Organic food is not worse for the climate 'image' News
Organic food is not worse for the climate

Right now, a researcher's conclusions of a new climate study are circulating in the media, which say that it is better for the climate that we invest in forests and intensive agriculture. But it's not that simple.

The researcher Stefan Wirsenius at Chalmers has been involved in a climate study which, based on a theoretical model of land use, analyzes what is best for the climate. The study is not really about organic farming at all, which Sveriges Radio's Ekoredaktion, which reported on the news, included in a amendment.

Wirsenius, however, has in his own press release concluded that organic food is worse for the climate. Wirsenius assumes from the climate study's theoretical model that the less land we use for food production, the more forest we can have on the planet. And forest, as is well known, binds carbon dioxide.

Based on this hypothetical reasoning, Wirsenius draws the far-fetched conclusionto: “Greater land use in organic farming indirectly leads to large carbon dioxide emissions from deforestation. This also applies to Swedish soil. Since the world's food production is linked through trade, deforestation in the tropics, for example, is also affected by how we use Swedish agricultural land. If we use more land for the same amount of food, we indirectly contribute to greater deforestation in the world. ” Wirsenius instead advocates intensive cultivation based on fertilizers and synthetic pesticides. It would increase yields and save agricultural land for forest and thus be better for the climate!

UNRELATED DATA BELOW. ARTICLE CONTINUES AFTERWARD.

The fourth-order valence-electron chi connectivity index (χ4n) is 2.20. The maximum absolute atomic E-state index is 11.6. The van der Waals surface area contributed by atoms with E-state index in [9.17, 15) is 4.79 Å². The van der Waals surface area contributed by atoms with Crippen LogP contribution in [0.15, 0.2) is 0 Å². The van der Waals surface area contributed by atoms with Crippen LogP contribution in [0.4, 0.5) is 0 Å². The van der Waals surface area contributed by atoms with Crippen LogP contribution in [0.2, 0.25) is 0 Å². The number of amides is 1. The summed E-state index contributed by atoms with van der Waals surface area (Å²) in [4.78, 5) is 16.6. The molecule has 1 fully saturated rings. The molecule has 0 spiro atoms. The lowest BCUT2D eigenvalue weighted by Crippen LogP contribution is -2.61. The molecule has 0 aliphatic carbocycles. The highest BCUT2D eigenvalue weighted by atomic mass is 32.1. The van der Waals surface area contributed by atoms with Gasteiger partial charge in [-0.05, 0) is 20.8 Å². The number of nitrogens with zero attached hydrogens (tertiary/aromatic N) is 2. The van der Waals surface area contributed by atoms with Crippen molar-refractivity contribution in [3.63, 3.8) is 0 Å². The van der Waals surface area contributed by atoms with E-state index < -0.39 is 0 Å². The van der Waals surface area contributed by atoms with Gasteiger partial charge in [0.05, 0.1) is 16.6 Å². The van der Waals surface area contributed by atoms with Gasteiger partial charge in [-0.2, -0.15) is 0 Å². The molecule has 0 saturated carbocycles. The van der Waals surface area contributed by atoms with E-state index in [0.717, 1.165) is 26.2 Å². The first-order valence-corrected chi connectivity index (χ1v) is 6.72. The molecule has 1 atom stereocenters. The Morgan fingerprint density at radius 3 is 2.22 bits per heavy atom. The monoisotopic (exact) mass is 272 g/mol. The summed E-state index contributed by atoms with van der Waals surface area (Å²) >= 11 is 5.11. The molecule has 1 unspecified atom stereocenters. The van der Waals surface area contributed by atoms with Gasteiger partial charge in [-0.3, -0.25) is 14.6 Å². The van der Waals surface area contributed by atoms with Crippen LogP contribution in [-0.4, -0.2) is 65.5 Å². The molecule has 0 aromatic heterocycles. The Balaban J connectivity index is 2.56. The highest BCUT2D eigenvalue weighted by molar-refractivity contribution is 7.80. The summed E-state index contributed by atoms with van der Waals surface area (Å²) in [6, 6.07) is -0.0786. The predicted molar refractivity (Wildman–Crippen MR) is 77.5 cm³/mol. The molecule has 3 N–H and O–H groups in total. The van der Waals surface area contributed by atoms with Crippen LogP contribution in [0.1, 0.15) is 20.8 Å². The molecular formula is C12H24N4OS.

However, the climate impact of food production must be seen in a larger whole. Wirsenius advocates agriculture based on fertilizers that require large amounts of fossil energy to be produced and transported, and in addition emit large amounts of nitrous oxide into the atmosphere. According to the UN Climate Panel, global fertilizer production accounts for 1,2 percent of the world's all greenhouse gases, which can be compared with aviation, which accounts for 2 percent. Wirsenius also ignores the fact that pesticides damage the biodiversity that is the basis of many vital biological processes on our planet - not least the regulation of temperature, water and climate. The loss of biodiversity risks in the long run backfire on agriculture's ability to produce nutritious food for a growing population.

In addition, we have no shortage of arable land in Sweden - on the contrary. If we increase organic production, it will not lead to devastated rainforest. Land use can not automatically be translated into climate impact. Unlike the intensive conventional agriculture of the tropics, has KRAV in addition, rules stating that the production of crops such as KRAV-labelled soy, sugar cane, coffee and cocoa must not contribute to the deforestation of rainforests.

We who work with organic production are convinced that the food production of the future must be based on sustainable methods that give us living fertile soils, stimulates choline storage, biodiversity, clean water and healthy foods. We are convinced that the way there is not about investing in intensive agriculture that unilaterally ensures a high return.